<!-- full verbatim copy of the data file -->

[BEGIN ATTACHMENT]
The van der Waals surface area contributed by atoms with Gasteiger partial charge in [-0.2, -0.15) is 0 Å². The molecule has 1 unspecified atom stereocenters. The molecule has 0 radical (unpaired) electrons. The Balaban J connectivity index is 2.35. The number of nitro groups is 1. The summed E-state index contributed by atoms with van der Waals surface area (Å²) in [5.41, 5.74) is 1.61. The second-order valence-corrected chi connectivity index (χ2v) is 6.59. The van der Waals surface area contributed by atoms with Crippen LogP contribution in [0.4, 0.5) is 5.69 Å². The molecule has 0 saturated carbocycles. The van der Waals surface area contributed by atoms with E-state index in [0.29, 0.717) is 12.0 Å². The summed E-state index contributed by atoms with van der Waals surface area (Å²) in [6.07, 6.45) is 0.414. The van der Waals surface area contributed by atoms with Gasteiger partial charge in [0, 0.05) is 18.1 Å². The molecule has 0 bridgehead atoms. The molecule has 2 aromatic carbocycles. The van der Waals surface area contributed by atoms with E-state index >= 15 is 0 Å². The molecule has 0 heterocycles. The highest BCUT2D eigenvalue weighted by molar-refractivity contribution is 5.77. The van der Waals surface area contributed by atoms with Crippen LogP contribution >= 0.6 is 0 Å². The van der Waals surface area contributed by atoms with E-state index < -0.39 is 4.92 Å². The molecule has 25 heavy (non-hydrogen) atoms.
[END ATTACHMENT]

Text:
The van der Waals surface area contributed by atoms with Gasteiger partial charge in [-0.2, -0.15) is 0 Å². The molecule has 1 unspecified atom stereocenters. The molecule has 0 radical (unpaired) electrons. The Balaban J connectivity index is 2.35. The number of nitro groups is 1. The summed E-state index contributed by atoms with van der Waals surface area (Å²) in [5.41, 5.74) is 1.61. The second-order valence-corrected chi connectivity index (χ2v) is 6.59. The van der Waals surface area contributed by atoms with Crippen LogP contribution in [0.4, 0.5) is 5.69 Å². The molecule has 0 saturated carbocycles. The van der Waals surface area contributed by atoms with E-state index in [0.29, 0.717) is 12.0 Å². The summed E-state index contributed by atoms with van der Waals surface area (Å²) in [6.07, 6.45) is 0.414. The van der Waals surface area contributed by atoms with Gasteiger partial charge in [0, 0.05) is 18.1 Å². The molecule has 0 bridgehead atoms. The molecule has 2 aromatic carbocycles. The van der Waals surface area contributed by atoms with E-state index >= 15 is 0 Å². The molecule has 0 heterocycles. The highest BCUT2D eigenvalue weighted by molar-refractivity contribution is 5.77. The van der Waals surface area contributed by atoms with Crippen LogP contribution >= 0.6 is 0 Å². The van der Waals surface area contributed by atoms with E-state index < -0.39 is 4.92 Å². The molecule has 25 heavy (non-hydrogen) atoms.